The school board discussed a number of aspects of the development including the following aspects.

Size: How many students? From the board packet:

The projected number of elementary students generated from the 800 unit Patterson Ranch development is estimated at 171. The projected number of elementary students generated from the 276 unit Villa d’Este development is estimated to be 94. Elementary K-6: District-wide average from all homes is .339 per home X 1,076 homes = 365 [elementary] students American High School total enrollment is 2,060 with an anticipated increase in student enrollment ranging between 89 students and 102 students... Based upon these calculations, the new development will generate between 48 and 54 students [at Thornton Junior High School].


That's 365 elementary students and around 150 secondary students.

Staff has recommended an elementary school with enough core facilities (bathroom, multi-purpose room, etc.) for 840 students to accommodate growth and enough classrooms for 600 students as follows:

School Cost for 600 Students: Adding underground infrastructure for future expansion of 11 more classrooms for a potential build out to 840 students would add $3.85 million dollars to the project. For planning purposes $26.85 million would be a 2007 cost estimate.


Another benefit is that it provides potential space for Forest Park and other overcrowded American attendance area elementary schools. An interesting and related comment from trustee Lara York was that the previous developments in that area were Patterson family land and have generated many more students than planned for. It can be said this is just the next phase in the development of that whole area. Staff is going to research this.

Location: All elementary kids would have to cross Ardenwood Blvd. This is a non-starter for safety and traffic reasons. In the current proposal they have placed the church closer to the homes than the school! That makes no sense to me.

Costs: In summary, the board wants the developer to cover all the costs. "It's important that all the costs and fees ... are born by the developer," said trustee Larry Sweeny. Cost considerations include:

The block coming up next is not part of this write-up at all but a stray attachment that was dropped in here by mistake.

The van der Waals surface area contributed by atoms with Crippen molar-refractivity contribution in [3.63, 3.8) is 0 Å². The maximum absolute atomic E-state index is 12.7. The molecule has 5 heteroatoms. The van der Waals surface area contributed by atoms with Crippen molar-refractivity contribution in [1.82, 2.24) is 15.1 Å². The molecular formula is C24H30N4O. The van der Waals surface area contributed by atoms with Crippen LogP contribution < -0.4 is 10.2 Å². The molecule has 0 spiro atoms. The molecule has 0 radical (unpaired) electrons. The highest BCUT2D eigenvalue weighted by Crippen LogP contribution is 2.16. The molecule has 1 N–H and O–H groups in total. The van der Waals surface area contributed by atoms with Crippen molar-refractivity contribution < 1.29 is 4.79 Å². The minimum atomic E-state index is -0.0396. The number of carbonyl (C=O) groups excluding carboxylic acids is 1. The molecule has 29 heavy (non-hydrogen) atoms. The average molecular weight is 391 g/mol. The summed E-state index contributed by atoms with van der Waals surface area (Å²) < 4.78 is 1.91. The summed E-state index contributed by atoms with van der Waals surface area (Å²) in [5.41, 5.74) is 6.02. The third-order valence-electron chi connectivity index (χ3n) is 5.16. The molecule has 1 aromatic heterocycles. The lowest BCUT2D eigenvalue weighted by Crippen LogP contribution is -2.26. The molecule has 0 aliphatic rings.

• The board was very strong in saying the school must be ready before they sell the homes, and that this be committed to in the development application. If not, then the houses will be assigned to another elementary school with capacity which could be quite a distance from the homes.
  • Inflation factors need to be built into the building costs.
  • The developer needs cover any additional costs that accrue due to any delays.
  • The district would very much like to own the land.
  • The developer should also provide funding to mitigate the impacts on secondary schools impacts.

Process: Need the school and housing application to go forward at the same time and that they be linked. The housing application can not go forward without having agreement on the school development. Superintendent Doug Gephart summarized it well. "We need to be a prime player. Our interests need to be considered at the same time as the others. This should be done simultaneously." I agree. Schools are not a secondary concern. They are the primary concern of many if not most of those home buyers.

Unfortunately, there has been little dialog between the developer and district at this point. The developer wanted to do their own independent assessment of the costs of the school. After that they do want to work with the School Board.

This is the second of two major proposed developments (the other being the A's ballpark village) in Fremont that the board has discussed in the last 6 months. This is a great proactive step to put the district's needs in front of the developers. Unfortunately, the district has little leverage in negotiations with developers.

Fortunately these two development are big enough to really call for a new elementary school to be built, and it is in the developers best interest to make sure a school is built. However, I am not sure developers may truly appreciate the needs. The pessimist will say they are looking to minimize costs, which I am sure is a consideration. But it's really impossible for them to truly understand the schools' needs. That's the job of the school district. But it's critical that the city and developers seek to understand this need.

Teachers and other contracts